Dumplings are one of my favorite foods to make. It’s not just about the finished, cooked dumplings – I love the entire process of making them, especially when I take the time to make the dumpling skin from scratch.
Making dumplings is really a communal event, something families can do together to create big batches (some for now and some for future meals). I still remember creating “fake” dumplings, with no filling, as pranks with my mom.
The dumpling dough is quite simple and only needs boiling water, flour, and a pinch of salt. There are numerous ways to create the round skins. The traditional way is with a dumpling roller – similar to a rolling pin, but thinner and shorter. It’s a tool that’s easy to handle with one hand.
A small morsel of dough is flattened and then rolled out by rotating around the center. It creates a skin that is thicker in the middle and thinner around the edges, but this method takes time.
Another way is to roll out a large sheet and use a cookie cutter to cut out circles. I’m not a fan of this method as it can waste dough. Another way I’ve been doing more and more is one I learned from my mother-in-law. She introduced me to utilizing the KitchenAid® Pasta Roller Attachment to make dumpling skins! We quickly developed an efficient pattern and made a big batch of dumplings in a relatively short period of time.
The dough is divided into small morsels, flattened, then rolled through 3 settings on the Pasta Roller Attachment, rotating to create a circular shape. And even if it’s not the perfect circle, it works really well.
I divide the dough into four, then do a quarter at a time. Each quarter can make 12 skins, ending up with 48 dumplings! Homemade dumpling skins are the best vessel for the filling. They are wonderfully chewy and can be boiled or pan-friend.
My favorite filling is the classic pork and chive, but when I want something spicy, I go to this kimchi-pork filling. It’s a crowd favorite and the amount of kimchi is just enough so that the heat is there but not overwhelming.
One tip for checking the seasoning on the filling: take a teaspoon of filling and microwave it for around 15-20 seconds then taste it. Add more soy sauce if it’s bland. I would start with conservative soy sauce and then go up from there.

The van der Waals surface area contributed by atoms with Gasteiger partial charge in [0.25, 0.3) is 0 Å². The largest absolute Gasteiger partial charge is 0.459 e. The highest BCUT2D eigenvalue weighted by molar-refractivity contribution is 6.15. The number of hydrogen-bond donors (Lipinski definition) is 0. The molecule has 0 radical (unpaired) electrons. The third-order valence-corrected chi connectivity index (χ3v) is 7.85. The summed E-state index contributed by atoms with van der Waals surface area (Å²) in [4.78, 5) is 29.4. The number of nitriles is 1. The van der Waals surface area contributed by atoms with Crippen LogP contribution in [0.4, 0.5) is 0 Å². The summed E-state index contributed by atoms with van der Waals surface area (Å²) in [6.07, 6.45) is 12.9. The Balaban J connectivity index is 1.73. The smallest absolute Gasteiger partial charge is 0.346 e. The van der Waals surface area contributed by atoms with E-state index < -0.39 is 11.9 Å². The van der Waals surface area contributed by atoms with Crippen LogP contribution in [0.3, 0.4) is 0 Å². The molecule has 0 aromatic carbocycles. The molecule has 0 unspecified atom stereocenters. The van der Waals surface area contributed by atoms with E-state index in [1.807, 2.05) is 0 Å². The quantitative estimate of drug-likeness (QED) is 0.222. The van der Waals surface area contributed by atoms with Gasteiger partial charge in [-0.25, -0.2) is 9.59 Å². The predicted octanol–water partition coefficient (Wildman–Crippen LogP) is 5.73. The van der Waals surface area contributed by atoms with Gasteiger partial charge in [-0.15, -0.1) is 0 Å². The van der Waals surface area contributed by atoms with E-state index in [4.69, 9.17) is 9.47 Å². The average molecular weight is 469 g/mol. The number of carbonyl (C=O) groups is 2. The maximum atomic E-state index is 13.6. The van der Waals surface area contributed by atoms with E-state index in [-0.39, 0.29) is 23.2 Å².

Other ideas for filling you can experiment with that I like are: shiitake, napa cabbage, vermicelli noodles or swapping pork for beef.
The folding may be the hardest part, but once you do a few you’ll get the hang of it! It’s essentially pleating. I like to pinch the center of the half-circle together and then work down one side pleating, and then work down the other. There are also numerous ways of folding dumplings though!
The beauty of making dumplings is that every step is variable and can be customized to one’s personal preferences. I love pan-frying my dumplings, with the crispy bottom to provide that textural contrast, but my husband loves just simply boiling dumplings which preserves the texture of the dough. I’ve provided instructions for each style below. Try them both and see which you prefer!
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Kimchi Pork Dumplings
Makes 4 dozen
For the dumpling wrapper
2 cups all purpose flour
Pinch of salt
3/4 cup boiling water
For the filling
1 pound ground pork
1/2 cup scallions, chopped
1 cup kimchi, chopped roughly and drained of excess liquid
8 ounces firm tofu, drained and finely diced
2 teaspoons fresh ginger, minced
1 teaspoon cornstarch
1 clove garlic, minced
1 egg, beaten
1 tablespoon sesame oil
1 tablespoon salt
4 tablespoons soy sauce
1 teaspoon white pepper
1/2 cup cold water (boiling)
2 tablespoons oil (pan-fry)
3 tablespoons water (pan-fry)
First, start with making the dumpling wrapper. Whisk together the all purpose flour and salt. Bring water to a boil then immediately remove from heat. After five seconds, gently stream water into the dry ingredients, constantly stirring.
When the mixture is tolerable to touch, knead into a dough. If it’s too dry, add a bit more water. Knead for another three minutes, until elastic and smooth, but not sticky.
Wrap tightly in plastic wrap and let the dough sit for 30 minutes at room temperature.
In the meantime, mix the pork, scallions, kimchi, tofu, ginger, cornstarch, garlic, egg, sesame oil, salt, soy sauce, and white pepper together. Use your hands (or a spatula) to mix until it becomes a unified mass.
Divide the mass into quarters. Place the other three quarters in plastic wrap. Take one quarter and roll into a log. Divide into 12 even pieces.
Turn the Artisan® Mini Stand Mixer to Setting 1 (low) and run the dough through. Change to Setting 2, then rotate the dough 90° and run through again. Change to Setting 3, rotate and run the dough through again. If the dough is like an oval, simply run it the wide-way through the Pasta Roller Attachment to form a circle. Repeat until all 12 pieces are shaped.
Place one circle in one hand. Scoop about 1 1/2 tablespoons of filling into the center. Dip a finger in water and trace the top semi-circle edge. Fold over and pleat.
Repeat with the rest of the filling.
Boil: Place the dumplings in a single layer in a pan. Cover with water.
Bring to a boil then add 1/2 cup cold water. Bring to a boil again, until the dumplings float. Remove with a slotted spoon.
Pan-Fry: Heat the oil in a non-stick pan over medium-low heat until a drop of water sizzles when hitting the pan.
Place the dumplings in a single layer in the pan. When the bottoms of the dumplings are golden, pour the water into the pan and cover with a lid, turning the heat to low.
Let the dumplings steam for 5-10 minutes or until the water has evaporated.
Remove the lid and let the rest of the water evaporate and allow dumplings to crisp up even more.
*The Contributor of this post has been compensated by KitchenAid for this post, but this post represents the Contributor’s own opinion.*